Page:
A recent decision by State Farm to discontinue serving residential insurance policies in Florida has left state lawmakers with an insurance mess. Floridians are finding themselves at the mercy of other insurance companies who may be taking advantage of new customers.
Randi Schuknecht, a Tallahassee elementary school teacher found that his new policy issued by another company would cost him approximately $400 more annually than his previous policy with the insurance giant.
Florida lawmakers are schedule to convene on March 2, 2010, and plan to tackle the insurance mess left behind by State Farm. The goal is to figure out a way to make sure that insurance companies remain profitable while offering customers affordable insurance, especially in light of the upcoming hurricane season.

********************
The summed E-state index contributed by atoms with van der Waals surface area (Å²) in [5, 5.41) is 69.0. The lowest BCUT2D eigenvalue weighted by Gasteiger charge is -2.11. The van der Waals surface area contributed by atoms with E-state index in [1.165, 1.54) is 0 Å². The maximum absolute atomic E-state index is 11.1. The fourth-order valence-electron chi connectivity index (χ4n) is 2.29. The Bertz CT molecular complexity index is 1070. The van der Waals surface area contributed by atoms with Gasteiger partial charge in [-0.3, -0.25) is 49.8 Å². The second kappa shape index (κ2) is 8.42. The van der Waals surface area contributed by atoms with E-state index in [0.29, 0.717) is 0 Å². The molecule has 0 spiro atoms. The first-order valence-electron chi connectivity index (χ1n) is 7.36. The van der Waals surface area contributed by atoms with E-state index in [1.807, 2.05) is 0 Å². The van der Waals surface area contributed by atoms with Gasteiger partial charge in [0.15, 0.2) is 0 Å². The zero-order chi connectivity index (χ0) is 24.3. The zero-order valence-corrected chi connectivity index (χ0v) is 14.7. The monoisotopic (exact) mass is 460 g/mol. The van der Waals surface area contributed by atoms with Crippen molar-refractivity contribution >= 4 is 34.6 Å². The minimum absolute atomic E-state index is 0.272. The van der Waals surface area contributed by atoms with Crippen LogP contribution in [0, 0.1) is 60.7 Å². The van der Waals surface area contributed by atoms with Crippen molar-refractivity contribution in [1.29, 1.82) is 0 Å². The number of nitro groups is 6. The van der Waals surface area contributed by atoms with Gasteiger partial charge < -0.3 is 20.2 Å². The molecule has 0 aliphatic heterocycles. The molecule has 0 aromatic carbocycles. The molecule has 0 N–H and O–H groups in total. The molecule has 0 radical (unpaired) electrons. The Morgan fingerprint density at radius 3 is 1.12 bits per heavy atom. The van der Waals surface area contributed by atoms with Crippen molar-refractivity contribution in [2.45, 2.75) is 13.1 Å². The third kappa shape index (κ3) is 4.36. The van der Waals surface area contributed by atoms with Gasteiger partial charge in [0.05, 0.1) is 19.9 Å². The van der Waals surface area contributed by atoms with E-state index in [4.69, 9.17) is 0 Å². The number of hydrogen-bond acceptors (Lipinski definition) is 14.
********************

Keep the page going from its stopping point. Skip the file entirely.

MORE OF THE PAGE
The fear for lawmakers is that if insurance companies are unable to payout then the state could be on the hook for billions of dollars. A few solutions have been brought forth by lawmakers.
"We have a long way to go," said Senate President Jeff Atwater, R-North Palm Beach. "How we get there, I don't know."
Some of the proposals that have been brought forth leave premium rates up to the discretion of the insurance companies. This could mean significant rate hikes for policyholders.
"It's time, we're going to have to come to grips with the reality we're going to pay rates equal to the risk," said Rep. Bill Proctor, R-St. Augustine.